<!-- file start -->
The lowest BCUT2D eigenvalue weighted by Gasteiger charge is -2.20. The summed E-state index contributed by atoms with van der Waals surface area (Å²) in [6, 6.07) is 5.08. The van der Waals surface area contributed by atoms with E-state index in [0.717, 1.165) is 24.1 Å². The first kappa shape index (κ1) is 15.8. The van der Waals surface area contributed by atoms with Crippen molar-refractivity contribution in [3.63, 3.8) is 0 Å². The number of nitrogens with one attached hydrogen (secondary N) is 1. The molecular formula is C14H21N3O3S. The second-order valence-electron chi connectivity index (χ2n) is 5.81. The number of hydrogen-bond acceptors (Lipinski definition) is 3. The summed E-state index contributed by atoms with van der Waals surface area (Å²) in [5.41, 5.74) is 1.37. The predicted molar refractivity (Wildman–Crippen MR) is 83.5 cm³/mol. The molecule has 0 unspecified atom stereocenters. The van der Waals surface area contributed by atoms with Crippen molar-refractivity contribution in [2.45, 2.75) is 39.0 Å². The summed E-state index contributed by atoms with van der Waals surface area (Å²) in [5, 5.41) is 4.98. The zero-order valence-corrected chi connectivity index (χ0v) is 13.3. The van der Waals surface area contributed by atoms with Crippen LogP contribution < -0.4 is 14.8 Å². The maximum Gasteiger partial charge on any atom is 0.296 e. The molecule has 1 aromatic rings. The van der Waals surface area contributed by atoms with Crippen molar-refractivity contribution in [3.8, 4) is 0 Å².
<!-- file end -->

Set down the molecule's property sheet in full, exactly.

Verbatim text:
The lowest BCUT2D eigenvalue weighted by Gasteiger charge is -2.20. The summed E-state index contributed by atoms with van der Waals surface area (Å²) in [6, 6.07) is 5.08. The van der Waals surface area contributed by atoms with E-state index in [0.717, 1.165) is 24.1 Å². The first kappa shape index (κ1) is 15.8. The van der Waals surface area contributed by atoms with Crippen molar-refractivity contribution in [3.63, 3.8) is 0 Å². The number of nitrogens with one attached hydrogen (secondary N) is 1. The molecular formula is C14H21N3O3S. The second-order valence-electron chi connectivity index (χ2n) is 5.81. The number of hydrogen-bond acceptors (Lipinski definition) is 3. The summed E-state index contributed by atoms with van der Waals surface area (Å²) in [5.41, 5.74) is 1.37. The predicted molar refractivity (Wildman–Crippen MR) is 83.5 cm³/mol. The molecule has 0 unspecified atom stereocenters. The van der Waals surface area contributed by atoms with Crippen molar-refractivity contribution in [2.45, 2.75) is 39.0 Å². The summed E-state index contributed by atoms with van der Waals surface area (Å²) in [5, 5.41) is 4.98. The zero-order valence-corrected chi connectivity index (χ0v) is 13.3. The van der Waals surface area contributed by atoms with Crippen LogP contribution < -0.4 is 14.8 Å². The maximum Gasteiger partial charge on any atom is 0.296 e. The molecule has 1 aromatic rings. The van der Waals surface area contributed by atoms with Crippen molar-refractivity contribution in [3.8, 4) is 0 Å².